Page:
On appeal, Esparza asserts the warrantless bathroom search violated the Fourth Amendment.   The Fourth Amendment's general prohibition against warrantless searches does not apply when officers obtain voluntary consent from the person whose property is searched or from a third party with common authority over the property.   See Illinois v. Rodriguez, 497 U.S. 177, 181, 110 S.Ct. 2793, 111 L.Ed.2d 148 (1990).  “[T]he consent of one who possesses common authority over premises or effects is valid as against the absent, nonconsenting person with whom that authority is shared,” United States v. Matlock, 415 U.S. 164, 170, 94 S.Ct. 988, 39 L.Ed.2d 242 (1974), but police may not rely on a third party's consent to intentionally bypass a person who is present, has a superior privacy interest in the premises, and actively objects to the search, see United States v. Brokaw, 985 F.2d 951, 953 (8th Cir.1993).

Esparza contends the landlord's consent was invalid because Esparza had a greater privacy interest as the occupant of the single toilet bathroom and Esparza actively objected to the search by locking the bathroom door.   Although Esparza had a reasonable expectation of privacy in the single toilet bathroom, see United States v. White, 890 F.2d 1012, 1015 (8th Cir.1989), we see no clear error in the district court's finding that Esparza waived his privacy interest by failing to object to the search.   When police knocked on the door and requested entry to the bathroom, Esparza did not respond.   Although the door was locked, absent any response, the police could reasonably believe the landlord had authority to consent to a search of the common room.   See Brokaw, 985 F.2d at 953;  see also United States v. Czeck, 105 F.3d 1235, 1240 (8th Cir.1997).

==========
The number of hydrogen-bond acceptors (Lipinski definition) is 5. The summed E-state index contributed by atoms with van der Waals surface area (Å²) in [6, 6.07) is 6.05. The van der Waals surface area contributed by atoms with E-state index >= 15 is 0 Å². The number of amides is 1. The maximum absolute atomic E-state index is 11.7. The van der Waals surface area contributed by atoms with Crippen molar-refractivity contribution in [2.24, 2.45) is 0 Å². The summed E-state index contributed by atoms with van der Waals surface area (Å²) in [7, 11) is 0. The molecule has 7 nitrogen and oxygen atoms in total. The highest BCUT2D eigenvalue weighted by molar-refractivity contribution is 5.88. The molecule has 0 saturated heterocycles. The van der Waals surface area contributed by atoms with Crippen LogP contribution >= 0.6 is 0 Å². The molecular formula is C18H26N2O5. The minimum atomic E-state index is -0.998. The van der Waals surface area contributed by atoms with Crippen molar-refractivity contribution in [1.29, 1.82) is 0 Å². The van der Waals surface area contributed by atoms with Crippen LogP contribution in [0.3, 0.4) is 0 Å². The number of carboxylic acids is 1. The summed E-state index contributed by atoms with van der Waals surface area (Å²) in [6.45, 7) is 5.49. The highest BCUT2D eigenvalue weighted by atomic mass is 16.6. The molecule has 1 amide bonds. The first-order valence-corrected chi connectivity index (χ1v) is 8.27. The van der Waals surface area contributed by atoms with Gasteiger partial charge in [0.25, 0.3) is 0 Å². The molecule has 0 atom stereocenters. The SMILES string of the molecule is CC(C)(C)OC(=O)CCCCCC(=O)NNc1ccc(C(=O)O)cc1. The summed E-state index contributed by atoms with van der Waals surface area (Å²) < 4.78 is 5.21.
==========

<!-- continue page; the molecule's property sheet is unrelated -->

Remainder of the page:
Even if the officers lacked valid consent to search the bathroom, exigent circumstances justified the warrantless search.   Officers may search without a warrant when faced with certain urgent circumstances, such as the imminent destruction of evidence.   See United States v. Ball, 90 F.3d 260, 263 (8th Cir.1996).   Contrary to Esparza's assertion, the police had probable cause to believe Esparza was hiding in the bathroom.   Police knew Esparza had left his apartment, he had not left the building during the search, the bathroom was located down the hall from Esparza's apartment, the bathroom door had been continuously locked for an abnormal period of time, and the occupant of the bathroom did not respond to police knocking and demands to open the door.   Under these circumstances, there was a fair probability the silent bathroom occupant was Esparza rather than a law-abiding tenant.   The police also had an objectively reasonable belief that Esparza possessed drugs and could dispose of them in the locked bathroom before the officers could obtain a warrant.

Having decided the search of the bathroom was valid, we need not decide whether the evidence was sufficient to support Esparza's convictions absent the cocaine, heroin, and gun found in the bathroom.   We thus affirm the district court.

FAGG, Circuit Judge.

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Docket No: No. 98-2178.

Decided: October 28, 1998

Court: United States Court of Appeals,Eighth Circuit.